The Workingmums’ guide to office Christmas parties

It’s the time of year of forced festivity and general partying. For some parents, it is a time of dread, when they have no option but to spend even more time than usual with their colleagues and look like they are enjoying it. For others, it is the only social outing they are likely to get in the next six months without children. Whatever your take on the big office Christmas party debate, here are some light-hearted tips to get you through the event and its potential aftermath.

It’s the time of year of forced festivity and general partying. For some parents, it is a time of dread, when they have no option but to spend even more time than usual with their colleagues and look like they are enjoying it. For others, it is the only social outing they are likely to get in the next six months without children. Whatever your take on the big office Christmas party debate, here are some light-hearted tips to get you through the event and its potential aftermath.

1. Remember at all times that this is not in any sense a real party. This is more like a meeting with alcohol thrown in. Do not overindulge. Particularly do not overindulge and approach the boss about pay rises, flexible working or the company’s gender pay gap.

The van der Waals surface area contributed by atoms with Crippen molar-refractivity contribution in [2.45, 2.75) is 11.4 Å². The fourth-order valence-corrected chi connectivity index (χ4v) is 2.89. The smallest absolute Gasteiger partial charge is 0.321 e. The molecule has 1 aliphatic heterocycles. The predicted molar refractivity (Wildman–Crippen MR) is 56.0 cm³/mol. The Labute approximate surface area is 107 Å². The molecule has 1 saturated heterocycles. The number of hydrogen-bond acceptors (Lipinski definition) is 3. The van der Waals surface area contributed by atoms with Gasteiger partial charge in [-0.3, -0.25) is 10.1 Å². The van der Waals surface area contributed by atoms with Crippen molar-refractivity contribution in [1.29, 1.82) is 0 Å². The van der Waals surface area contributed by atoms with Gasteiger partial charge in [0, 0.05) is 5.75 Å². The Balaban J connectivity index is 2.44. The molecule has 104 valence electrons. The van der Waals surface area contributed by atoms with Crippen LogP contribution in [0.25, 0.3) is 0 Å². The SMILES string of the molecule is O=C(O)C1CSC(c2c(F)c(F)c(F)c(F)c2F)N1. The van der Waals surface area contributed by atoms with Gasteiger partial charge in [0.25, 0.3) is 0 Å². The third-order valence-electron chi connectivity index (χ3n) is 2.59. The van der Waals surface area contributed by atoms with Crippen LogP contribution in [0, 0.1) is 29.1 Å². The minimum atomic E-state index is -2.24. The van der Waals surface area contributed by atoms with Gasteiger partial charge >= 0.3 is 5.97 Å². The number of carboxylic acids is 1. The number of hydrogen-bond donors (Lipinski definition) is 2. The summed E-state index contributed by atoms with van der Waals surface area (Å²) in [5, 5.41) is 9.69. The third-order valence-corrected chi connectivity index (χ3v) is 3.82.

2. Cover your back: if you need to leave early make sure you socialise as much as possible beforehand so that everyone will remember you were there [ensure, however, that this is not for the wrong reasons – see 1] and won’t notice as you slip off before Dancing Queen comes on.

3. If you have to leave early, plan ahead and ensure you have low heels and are parked for a quick exit.

4. Do, however, talk to senior managers if you can. It could be your one chance to get them in a social situation. Make small talk about transport issues [everyone has a transport story in them, particularly in the last few weeks]. Do not talk about your best business ideas. They may have ignored no. 1 and will not remember them.

5. Dress up, but don’t overdo it. You are at work even if the setting is a nightclub with a free bar. People are keen to have someone to gossip about the next day. Traditionally this is the role of younger members of staff. Do not let it be you in your all in one lycra jumpsuit with strategically attached tassles.

6. Ensure your babysitter can contact you at all times, but don’t keep ringing them. This is your chance to enjoy yourself without children [but not too much – see 1. Also, bear in mind that your party could also clash with a week of Nativity plays. These are not much fun with a hangover, although strangely they tend to make more sense].

7. Bring some freebies back for the kids. They will encourage you to go out more as a result.

8. Do not appear to be too sober. It’s a fine line to tread, but no-one trusts colleagues who look as if they will remember every drunken word they uttered.

9. Toilets are not a good place to make secret calls to the babysitter. They tend to have an echo effect which is particularly not good if your boss is in the cubicle next door.

10. Remember that now is not the time to put your assertiveness training into action. Keep low key on all fronts, but try to enjoy yourself. It’s a difficult act to pull off, but you are a working mum, highly trained in the diplomatic arts [dealing with sibling rivalry on an ongoing basis beats tackling any international peace process]. If anyone can deal with office party politics it’s you. Remember office parties are a synch compared to a party of five year olds on a lemonade high.

 





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